Sidecar Design Pattern In Microservices

What is Sidecar Pattern?

The sidecar pattern is used to promote separation of concerns in micorservices architecture. This pattern allows us to offload processing of some kind to a separate module that gets deployed along with the main service component. The sidecar pattern is sometimes referred as decomposition pattern.

Why it useful in Microservices architecture?

Generally, in a microservices architecture, things like logging, monitoring, messaging, tracing, encrypting and decrypting, configuration, and exceptions handling are common modules which we need to implement into each service and due to time constraints we may repeating the same code again and again across services. This is considered to be a bad practice and the overall complexity of application will increase.
By using sidecar pattern, we can eliminate this kind of problem by removing redundant code across services and create separate components or services and make it generic enough so that it can be reusable.

The Solution Approach

The details of design are actually very straightforward. The key here is that you need to write the module specific enough for your immediate needs, while being generic enough for other parts of your system.
It is not necessary that a sidecar module/service is part of your main application, but is connected to it. It goes wherever the parent application goes and it can use a similar runtime as like mocroservies.
Once we deploy it, the functionality should just appear and it works like a kind of plug and plays with main service application. If that piece of functionality needs somewhere else, we simply add reference of the sidecar with the service and it will inherit the  required functionality.
With the sidecar pattern, we can deploy the sidecar as a module associated with every applicable service.
Let’s consider, we have three microservices. We added our first sidecar called logging to each service. We are uploading it as part of the parent service when we do the deployment. So all of these run within a single process but they are very distinct modules. And we are getting the benefits of the sidecar everywhere while not writing code in each service.
Similarly, we're added another sidecar called configuration and are applying it to each service. But messaging sidecar applied for two of our services. That is the power of sidecar.
The benefit of this approach is that you pick sidecar and choose where you want to apply the functionality and simply apply it. As long as your sidecar is written generically enough, you can apply it anywhere and that service will automatically inherit that functionality through a single process. As a result, it’s reducing complexity and redundancy in code by abstracting the common infrastructure-related functionalities to a different layer.

Sample Implementation of Sidecar Pattern in ASP.NET Core based Microservices

I created 3 microservices project called Students, Courses and Payments in ASP.NET Core. I also created a class library as a common project and added the  required NuGet packages. Here, we will be reading application configuration values from Azure Key Vault into each services, just to demonstrate how sidecar patterns works.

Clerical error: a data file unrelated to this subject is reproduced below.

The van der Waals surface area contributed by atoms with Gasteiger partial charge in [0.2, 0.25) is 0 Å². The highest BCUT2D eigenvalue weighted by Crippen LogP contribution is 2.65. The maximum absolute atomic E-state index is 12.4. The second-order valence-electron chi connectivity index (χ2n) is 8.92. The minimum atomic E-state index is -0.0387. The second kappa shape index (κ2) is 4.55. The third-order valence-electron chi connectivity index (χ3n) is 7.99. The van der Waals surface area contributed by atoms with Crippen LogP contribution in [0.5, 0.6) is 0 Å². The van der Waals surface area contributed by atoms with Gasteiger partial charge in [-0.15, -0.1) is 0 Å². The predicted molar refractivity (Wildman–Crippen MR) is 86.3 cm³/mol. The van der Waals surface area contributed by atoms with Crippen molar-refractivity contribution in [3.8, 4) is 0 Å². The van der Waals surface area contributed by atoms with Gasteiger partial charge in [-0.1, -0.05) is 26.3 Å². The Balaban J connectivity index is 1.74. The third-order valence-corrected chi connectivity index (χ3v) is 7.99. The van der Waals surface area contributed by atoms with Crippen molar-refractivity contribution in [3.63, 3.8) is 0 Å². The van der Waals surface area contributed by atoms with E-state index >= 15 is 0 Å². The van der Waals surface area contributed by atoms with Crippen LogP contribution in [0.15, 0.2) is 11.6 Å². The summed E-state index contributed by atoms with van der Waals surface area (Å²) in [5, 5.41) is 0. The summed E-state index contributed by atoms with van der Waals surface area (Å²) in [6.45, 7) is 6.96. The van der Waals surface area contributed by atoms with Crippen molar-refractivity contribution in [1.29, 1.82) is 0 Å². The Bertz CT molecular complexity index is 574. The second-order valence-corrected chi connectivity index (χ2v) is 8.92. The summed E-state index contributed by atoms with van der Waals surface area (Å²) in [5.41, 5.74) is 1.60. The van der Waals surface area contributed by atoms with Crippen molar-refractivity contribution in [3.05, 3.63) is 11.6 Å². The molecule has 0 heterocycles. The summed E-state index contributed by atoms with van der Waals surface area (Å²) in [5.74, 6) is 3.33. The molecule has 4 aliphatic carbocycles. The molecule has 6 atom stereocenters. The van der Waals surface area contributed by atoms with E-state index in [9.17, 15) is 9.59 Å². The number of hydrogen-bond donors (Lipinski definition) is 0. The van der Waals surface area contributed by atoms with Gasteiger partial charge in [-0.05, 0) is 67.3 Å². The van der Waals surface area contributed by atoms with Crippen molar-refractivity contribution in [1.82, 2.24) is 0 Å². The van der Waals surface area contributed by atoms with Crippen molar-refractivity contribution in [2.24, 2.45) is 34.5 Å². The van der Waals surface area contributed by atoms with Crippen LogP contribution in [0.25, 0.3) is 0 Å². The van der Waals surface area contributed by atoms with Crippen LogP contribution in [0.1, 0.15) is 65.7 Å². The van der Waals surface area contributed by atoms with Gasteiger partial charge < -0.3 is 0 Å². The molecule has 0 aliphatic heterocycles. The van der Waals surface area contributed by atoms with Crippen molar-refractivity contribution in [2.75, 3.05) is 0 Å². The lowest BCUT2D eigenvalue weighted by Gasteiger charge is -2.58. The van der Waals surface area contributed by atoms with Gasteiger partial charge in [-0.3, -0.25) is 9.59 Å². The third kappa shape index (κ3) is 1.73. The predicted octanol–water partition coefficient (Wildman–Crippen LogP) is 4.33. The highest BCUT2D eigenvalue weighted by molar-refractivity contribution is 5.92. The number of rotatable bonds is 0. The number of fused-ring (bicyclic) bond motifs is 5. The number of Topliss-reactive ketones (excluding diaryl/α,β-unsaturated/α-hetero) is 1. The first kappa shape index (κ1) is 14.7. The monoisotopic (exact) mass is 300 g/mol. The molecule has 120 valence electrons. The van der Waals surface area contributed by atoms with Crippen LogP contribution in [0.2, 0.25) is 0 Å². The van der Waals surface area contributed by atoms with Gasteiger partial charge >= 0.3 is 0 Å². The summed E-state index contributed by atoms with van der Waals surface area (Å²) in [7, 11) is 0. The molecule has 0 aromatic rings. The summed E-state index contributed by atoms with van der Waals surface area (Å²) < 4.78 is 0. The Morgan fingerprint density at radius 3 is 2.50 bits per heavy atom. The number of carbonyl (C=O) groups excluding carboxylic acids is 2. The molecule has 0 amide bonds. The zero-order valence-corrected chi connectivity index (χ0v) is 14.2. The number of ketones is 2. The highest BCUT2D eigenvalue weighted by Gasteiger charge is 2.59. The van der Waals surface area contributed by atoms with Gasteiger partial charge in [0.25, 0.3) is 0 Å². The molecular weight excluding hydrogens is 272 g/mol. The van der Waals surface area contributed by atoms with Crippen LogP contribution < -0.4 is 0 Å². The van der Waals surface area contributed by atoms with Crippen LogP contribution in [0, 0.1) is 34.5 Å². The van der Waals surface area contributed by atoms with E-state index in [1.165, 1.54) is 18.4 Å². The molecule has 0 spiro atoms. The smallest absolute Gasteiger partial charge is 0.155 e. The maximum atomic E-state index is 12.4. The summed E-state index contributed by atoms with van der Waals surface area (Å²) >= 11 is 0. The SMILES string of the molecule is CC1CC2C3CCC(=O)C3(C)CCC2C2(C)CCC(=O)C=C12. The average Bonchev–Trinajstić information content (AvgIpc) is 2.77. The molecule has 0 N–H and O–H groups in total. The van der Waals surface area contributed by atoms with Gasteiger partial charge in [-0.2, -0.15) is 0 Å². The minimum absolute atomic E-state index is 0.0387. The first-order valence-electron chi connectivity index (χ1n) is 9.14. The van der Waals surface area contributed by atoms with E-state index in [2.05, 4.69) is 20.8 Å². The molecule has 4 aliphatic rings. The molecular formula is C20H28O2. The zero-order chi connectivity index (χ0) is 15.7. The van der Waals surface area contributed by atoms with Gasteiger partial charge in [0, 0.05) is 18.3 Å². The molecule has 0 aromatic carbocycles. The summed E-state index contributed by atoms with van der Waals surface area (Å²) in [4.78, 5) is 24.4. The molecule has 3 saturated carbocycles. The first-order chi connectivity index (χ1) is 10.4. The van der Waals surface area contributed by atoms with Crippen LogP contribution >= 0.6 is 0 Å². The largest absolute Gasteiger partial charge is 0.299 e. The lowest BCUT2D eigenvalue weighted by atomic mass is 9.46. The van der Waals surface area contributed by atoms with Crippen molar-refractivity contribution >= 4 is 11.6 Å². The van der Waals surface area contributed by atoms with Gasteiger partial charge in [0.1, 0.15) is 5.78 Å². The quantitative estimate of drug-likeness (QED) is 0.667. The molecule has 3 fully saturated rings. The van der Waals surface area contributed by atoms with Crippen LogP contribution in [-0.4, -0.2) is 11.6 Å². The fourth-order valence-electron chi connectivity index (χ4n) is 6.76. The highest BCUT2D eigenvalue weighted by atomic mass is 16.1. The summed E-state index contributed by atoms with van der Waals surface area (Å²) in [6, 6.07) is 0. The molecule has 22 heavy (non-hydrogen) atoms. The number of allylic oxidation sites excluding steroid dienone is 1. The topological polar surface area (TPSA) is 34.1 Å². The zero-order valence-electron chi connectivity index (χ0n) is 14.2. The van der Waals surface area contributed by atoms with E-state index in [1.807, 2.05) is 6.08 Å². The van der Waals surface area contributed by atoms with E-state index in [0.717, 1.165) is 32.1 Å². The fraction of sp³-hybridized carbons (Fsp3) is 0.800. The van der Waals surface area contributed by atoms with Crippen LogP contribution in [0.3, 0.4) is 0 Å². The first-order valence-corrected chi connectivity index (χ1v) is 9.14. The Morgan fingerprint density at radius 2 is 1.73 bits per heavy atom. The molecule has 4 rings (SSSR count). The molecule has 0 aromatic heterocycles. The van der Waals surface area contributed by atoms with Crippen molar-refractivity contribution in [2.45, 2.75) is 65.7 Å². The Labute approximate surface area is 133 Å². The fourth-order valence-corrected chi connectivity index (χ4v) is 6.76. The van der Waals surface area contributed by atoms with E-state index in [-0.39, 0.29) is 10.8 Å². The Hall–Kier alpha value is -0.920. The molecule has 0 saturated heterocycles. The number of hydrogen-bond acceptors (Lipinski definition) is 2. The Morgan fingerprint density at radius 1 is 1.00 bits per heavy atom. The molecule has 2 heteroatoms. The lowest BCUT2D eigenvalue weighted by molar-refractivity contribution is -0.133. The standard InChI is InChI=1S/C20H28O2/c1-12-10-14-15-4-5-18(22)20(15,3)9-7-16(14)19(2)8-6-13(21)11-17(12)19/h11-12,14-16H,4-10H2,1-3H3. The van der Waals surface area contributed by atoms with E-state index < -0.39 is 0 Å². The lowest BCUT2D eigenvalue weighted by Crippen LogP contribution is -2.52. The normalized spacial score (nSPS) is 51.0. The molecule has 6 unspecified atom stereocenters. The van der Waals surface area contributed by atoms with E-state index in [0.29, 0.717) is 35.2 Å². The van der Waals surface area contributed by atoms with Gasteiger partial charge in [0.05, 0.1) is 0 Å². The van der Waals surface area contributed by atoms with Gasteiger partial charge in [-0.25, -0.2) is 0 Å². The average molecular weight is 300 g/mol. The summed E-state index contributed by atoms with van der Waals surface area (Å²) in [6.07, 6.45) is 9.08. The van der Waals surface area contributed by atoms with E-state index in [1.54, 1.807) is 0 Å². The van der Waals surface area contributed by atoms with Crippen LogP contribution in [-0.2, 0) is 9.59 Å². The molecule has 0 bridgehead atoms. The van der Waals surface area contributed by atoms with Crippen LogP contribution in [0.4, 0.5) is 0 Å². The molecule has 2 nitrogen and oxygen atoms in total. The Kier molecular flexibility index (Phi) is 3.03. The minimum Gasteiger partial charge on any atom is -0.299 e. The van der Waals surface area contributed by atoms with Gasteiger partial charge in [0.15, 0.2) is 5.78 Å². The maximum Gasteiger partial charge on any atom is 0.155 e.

The below implementation is for extension method of IWebHostBuilder in SidecarExtensions.cs. This is a generic method for configuration which will be used in each service.
using Microsoft.AspNetCore.Hosting;
using Microsoft.Extensions.Configuration;
using Microsoft.Extensions.DependencyInjection;
namespace Common {
    public static class SidecarExtensions {
        public static IWebHostBuilder UseKVConfiguration(this IWebHostBuilder webHostBuilder) {
            webHostBuilder.ConfigureServices(services => {
                IConfigurationRoot configuration = LoadKeyVaultSettings();
                services.AddSingleton < IConfiguration > (configuration);
            return webHostBuilder;
        public static IConfigurationRoot LoadKeyVaultSettings() {
            var configuration = new ConfigurationBuilder().AddJsonFile("appsettings.json", optional: true).AddEnvironmentVariables().Build();
            var sc = new ServiceConfiguration();
            var configBuilder = new ConfigurationBuilder();
            if (sc.KeyVault != null && !string.IsNullOrEmpty(sc.KeyVault.Uri)) {
                if (!string.IsNullOrEmpty(sc.KeyVault.ClientId) && !string.IsNullOrEmpty(sc.KeyVault.Secret)) {
                    configBuilder.AddAzureKeyVault(sc.KeyVault.Uri, sc.KeyVault.ClientId, sc.KeyVault.Secret);
            return configBuilder.AddJsonFile("appsettings.json", optional: true).AddEnvironmentVariables().Build();
        public class ServiceConfiguration {
            public KeyVaultInfo KeyVault {
        public class KeyVaultInfo {
            public string Uri {
            public string ClientId {
            public string Secret {

Added UseKVConfiguration in ConfigureHostBuilder on Program.cs into one of the services along with common project reference.

I modified appsettings.json and added Azure Key Vault configuration values into the service.
Now we can able to access the configuration value wherever need into the service through configuration DI as like below.
Similarly, we can add this configuration to other services.
Excellent! Now we have a clear understanding of the sidecar pattern with sample examples of implementation. It will help us to build a decomposition system between the main application and the underlying platform.
Hope you find this information useful!

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